Blast from the past for two dirty old men from Milan, Italy. In 2013, the gynaecologists Paolo Vercellini and Luigi Fedele published a “case-control study” which is so vile in every respect that a criminal police investigation would be in order. In brief, the two doctors racially-profiled almost 500 female patients in order to judge their sexual attractiveness, for a pet evolutionary-psychology project. The preselected young and white-only candidates were misinformed to about the nature of the “research”, made to sign an fraudulent “informed consent”, disclose their sexual lives, and then, after having seen “everything”, measured breasts, and stuck all they needed into their
victims’ patients’ vaginas, the two doctors (and some their female assistants) judged the subjects’ sexual attractiveness on the scale of 1 to 5. The study’s only limitation according to authors: they didn’t get enough blondes, that being Italy.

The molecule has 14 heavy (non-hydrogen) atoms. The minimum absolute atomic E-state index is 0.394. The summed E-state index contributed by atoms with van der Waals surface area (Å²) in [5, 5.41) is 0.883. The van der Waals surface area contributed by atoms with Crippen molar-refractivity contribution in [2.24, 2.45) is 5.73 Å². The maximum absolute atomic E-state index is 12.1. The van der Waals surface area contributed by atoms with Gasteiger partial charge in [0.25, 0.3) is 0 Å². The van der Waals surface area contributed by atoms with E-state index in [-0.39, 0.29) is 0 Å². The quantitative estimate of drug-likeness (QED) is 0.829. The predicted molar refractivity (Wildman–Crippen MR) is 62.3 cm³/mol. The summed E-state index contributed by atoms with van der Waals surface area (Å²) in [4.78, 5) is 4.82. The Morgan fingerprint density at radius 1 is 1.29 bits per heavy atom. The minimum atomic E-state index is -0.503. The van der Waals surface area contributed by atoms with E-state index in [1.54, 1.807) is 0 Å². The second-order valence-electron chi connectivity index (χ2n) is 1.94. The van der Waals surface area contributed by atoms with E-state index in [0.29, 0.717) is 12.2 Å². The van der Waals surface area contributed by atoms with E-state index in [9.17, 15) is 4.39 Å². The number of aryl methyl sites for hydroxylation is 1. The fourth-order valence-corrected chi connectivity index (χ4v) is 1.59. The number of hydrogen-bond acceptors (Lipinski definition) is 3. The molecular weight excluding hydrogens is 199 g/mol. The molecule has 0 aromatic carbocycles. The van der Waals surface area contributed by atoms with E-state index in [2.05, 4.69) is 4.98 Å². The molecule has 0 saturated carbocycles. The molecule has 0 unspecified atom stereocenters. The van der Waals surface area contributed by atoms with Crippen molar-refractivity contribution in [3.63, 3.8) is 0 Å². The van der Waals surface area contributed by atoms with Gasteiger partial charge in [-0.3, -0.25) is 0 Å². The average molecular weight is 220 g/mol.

Paolo Vercellini, Laura Buggio, Edgardo Somigliana, Giussy Barbara, Paola Viganò, Luigi Fedele
Attractiveness of women with rectovaginal endometriosis: a case-control study
Fertility and Sterility (2013) doi: 10.1016/j.fertnstert.2012.08.039
The research team was led by Paolo Vercellini, born 1955, past president of the World Endometriosis Society, and Luigi Fedele, born 1947, both professors of Obstetrics and Gynaecology at the Università degli Studi in Milan, and both directors of gynaecology departments at “Luigi Mangiagalli” clinic, Fondazione IRCCS Ca’ Granda, Ospedale Maggiore Policlinico in Milan. The two dirty old buggers and their willing collaborators discovered this, after extensive leering at female breasts and into vaginas and even anuses: